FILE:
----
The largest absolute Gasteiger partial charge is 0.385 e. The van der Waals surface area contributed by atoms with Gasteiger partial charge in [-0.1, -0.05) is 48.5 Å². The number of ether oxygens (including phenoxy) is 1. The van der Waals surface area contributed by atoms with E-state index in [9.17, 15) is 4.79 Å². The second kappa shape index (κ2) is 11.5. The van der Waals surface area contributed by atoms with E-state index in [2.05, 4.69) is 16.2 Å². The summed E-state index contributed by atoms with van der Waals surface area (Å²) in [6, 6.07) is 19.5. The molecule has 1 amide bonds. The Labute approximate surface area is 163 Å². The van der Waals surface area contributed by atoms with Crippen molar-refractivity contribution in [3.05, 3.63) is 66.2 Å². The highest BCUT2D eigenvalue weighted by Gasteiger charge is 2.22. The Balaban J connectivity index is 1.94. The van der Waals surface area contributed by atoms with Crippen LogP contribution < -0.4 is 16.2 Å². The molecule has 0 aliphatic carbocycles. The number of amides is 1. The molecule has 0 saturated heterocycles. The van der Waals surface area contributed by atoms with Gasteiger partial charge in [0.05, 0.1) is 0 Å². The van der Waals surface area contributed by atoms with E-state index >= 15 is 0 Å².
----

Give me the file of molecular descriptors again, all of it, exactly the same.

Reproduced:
The largest absolute Gasteiger partial charge is 0.385 e. The van der Waals surface area contributed by atoms with Gasteiger partial charge in [-0.1, -0.05) is 48.5 Å². The number of ether oxygens (including phenoxy) is 1. The van der Waals surface area contributed by atoms with E-state index in [9.17, 15) is 4.79 Å². The second kappa shape index (κ2) is 11.5. The van der Waals surface area contributed by atoms with E-state index in [2.05, 4.69) is 16.2 Å². The summed E-state index contributed by atoms with van der Waals surface area (Å²) in [6, 6.07) is 19.5. The molecule has 1 amide bonds. The Labute approximate surface area is 163 Å². The van der Waals surface area contributed by atoms with Crippen molar-refractivity contribution in [3.05, 3.63) is 66.2 Å². The highest BCUT2D eigenvalue weighted by Gasteiger charge is 2.22. The Balaban J connectivity index is 1.94. The van der Waals surface area contributed by atoms with Crippen LogP contribution < -0.4 is 16.2 Å². The molecule has 0 aliphatic carbocycles. The number of amides is 1. The molecule has 0 saturated heterocycles. The van der Waals surface area contributed by atoms with Gasteiger partial charge in [0.05, 0.1) is 0 Å². The van der Waals surface area contributed by atoms with E-state index >= 15 is 0 Å².